Wednesday, July 17, 2024

Africa’s heritage dazzles the world at UNESCO event

The first in-person meeting of the UNESCO World Heritage Committee in four years has seen African heritage celebrate a notable success. Five new sites located across Sub-Saharan Africa were inscribed on the UNESCO World Heritage List and two were extended following a rigorous evaluation process at the extended 45th session of the World Heritage Committee in Riyadh, Saudi Arabia.

This celebration of cultural and natural heritage showcases the largest number of inscriptions from Africa in a single World Heritage Committee session since 1982, matched by 2006.

From some of the most ecologically significant rainforests in the world in Nyungwe, Rwanda, to the alpine moorlands of the Bale Mountains in Ethiopia – the rich history and biodiversity of the continent is on full display.

Sub-Saharan Africa now has 112 sites on the World Heritage List, out of a total of 1,199.

The host country recognizing the heritage of Africa, and the monumental work by the stewards of these sites – the teams from Ethiopia, Rwanda, Benin, Togo, Congo, and Madagascar worked to achieve these esteemed designations. We understand the planning and research that goes into a successful inscription on the World Heritage List.

The UNESCO gathering reminds every nation that culture and heritage unite, shape, and define us. They form the backbone of identity and provide a point of focus we can gather around.

Of course, some aspects of culture, such as a great monument, can be more easily preserved than other, less tangible, aspects such as language and folklore. This is why a comprehensive approach to protecting culture and heritage requires accurate preservation of tangible and intangible cultural assets.

New technologies, such as the Saudi-funded UNESCO Dive Into Heritage platform, can support documentation and improve access to heritage data, but they also require significant investment and capacity building. Governments should partner with bodies such as UNESCO in initiatives such as the Dive Into Heritage to promote culture and heritage protection in Africa.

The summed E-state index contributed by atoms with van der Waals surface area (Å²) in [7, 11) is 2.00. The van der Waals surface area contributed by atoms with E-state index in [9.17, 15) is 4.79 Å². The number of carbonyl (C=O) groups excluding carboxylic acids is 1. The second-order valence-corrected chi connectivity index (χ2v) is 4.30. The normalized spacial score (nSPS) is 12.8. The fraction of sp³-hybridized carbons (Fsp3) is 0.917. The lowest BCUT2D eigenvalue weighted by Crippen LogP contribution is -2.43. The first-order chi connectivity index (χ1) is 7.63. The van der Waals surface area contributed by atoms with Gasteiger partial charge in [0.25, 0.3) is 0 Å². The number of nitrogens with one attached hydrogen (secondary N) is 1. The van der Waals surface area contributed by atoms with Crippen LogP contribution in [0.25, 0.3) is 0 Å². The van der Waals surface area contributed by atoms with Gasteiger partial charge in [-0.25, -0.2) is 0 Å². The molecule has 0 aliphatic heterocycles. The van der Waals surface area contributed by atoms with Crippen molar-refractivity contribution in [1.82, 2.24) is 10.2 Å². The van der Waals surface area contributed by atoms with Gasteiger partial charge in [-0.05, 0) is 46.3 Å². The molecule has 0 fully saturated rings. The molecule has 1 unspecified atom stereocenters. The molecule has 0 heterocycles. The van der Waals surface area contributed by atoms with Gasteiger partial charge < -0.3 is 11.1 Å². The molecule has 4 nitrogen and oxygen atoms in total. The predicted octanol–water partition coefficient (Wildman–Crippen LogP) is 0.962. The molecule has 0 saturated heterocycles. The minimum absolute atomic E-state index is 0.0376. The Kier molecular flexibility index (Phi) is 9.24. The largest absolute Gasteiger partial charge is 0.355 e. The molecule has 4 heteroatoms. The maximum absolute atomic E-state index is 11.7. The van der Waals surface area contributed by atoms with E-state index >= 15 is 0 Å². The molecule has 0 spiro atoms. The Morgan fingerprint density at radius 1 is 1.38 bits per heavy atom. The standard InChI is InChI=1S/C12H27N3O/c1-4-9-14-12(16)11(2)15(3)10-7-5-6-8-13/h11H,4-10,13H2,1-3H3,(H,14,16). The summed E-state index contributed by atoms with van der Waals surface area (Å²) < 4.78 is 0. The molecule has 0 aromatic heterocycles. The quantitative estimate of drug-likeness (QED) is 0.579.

Saudi Arabia has expanded its partnership with UNESCO over US$ 10 million will be provided across three years in the framework of the Fund-in-Trust Agreement signed in January 2020 between UNESCO and the Ministry of Culture of the Kingdom of Saudi Arabia.

In Africa, four of these projects align with UNESCO’s Priority Africa vision, aimed at fostering peace and sustainable development across the continent through culture, education and science.

These projects involve creating sustainable heritage ecosystems for economic development, protecting intangible cultural heritage, and supporting measures against illicit trafficking of cultural property. The funding also allows UNESCO to respond to the needs expressed and opportunities identified by its Member States in heritage safeguarding, including capacity building.

These projects will cultivate sustainable development in Africa and also contribute to the long history of Saudi-African relations, which are deeply rooted due to the geographic proximity of the Arabian Peninsula and the African continent.

Cultural and civilizational ties have been characterized by profound knowledge exchange and are well documented. These relationships have grown over recent years, indicating the depth of ties, cooperation and the importance of these relations and common interests.

The positive results from the UNESCO World Heritage Committee reiterate the optimism in Saudi-African relations. This is of particular importance as we look ahead to Saudi-African Summit at the end of 2023 in Riyadh.

African-Saudi relations have a bright future ahead. The Saudi Vision 2030 anticipates continued cooperation, investment, trade, cultural and heritage partnerships between the African continent and Saudi Arabia. We look forward to celebrating many more successes together.

The seven sites located in Africa that were approved at the 45th UNESCO World Heritage Committee are:

• The Gedeo Cultural Landscape, Ethiopia

• Andrefana Dry Forests (site extension], Madagascar

• Forest Massif of Odzala-Kokoua, Congo

• Bale Mountains National Park, Ethiopia

• Memorial sites of the Genocide: Nyamata, Murambi, Gisozi and Bisesero, Rwanda

• Nyungwe National Park, Rwanda

• Koutammakou, the Land of the Batammariba (site extension], Benin and Togo

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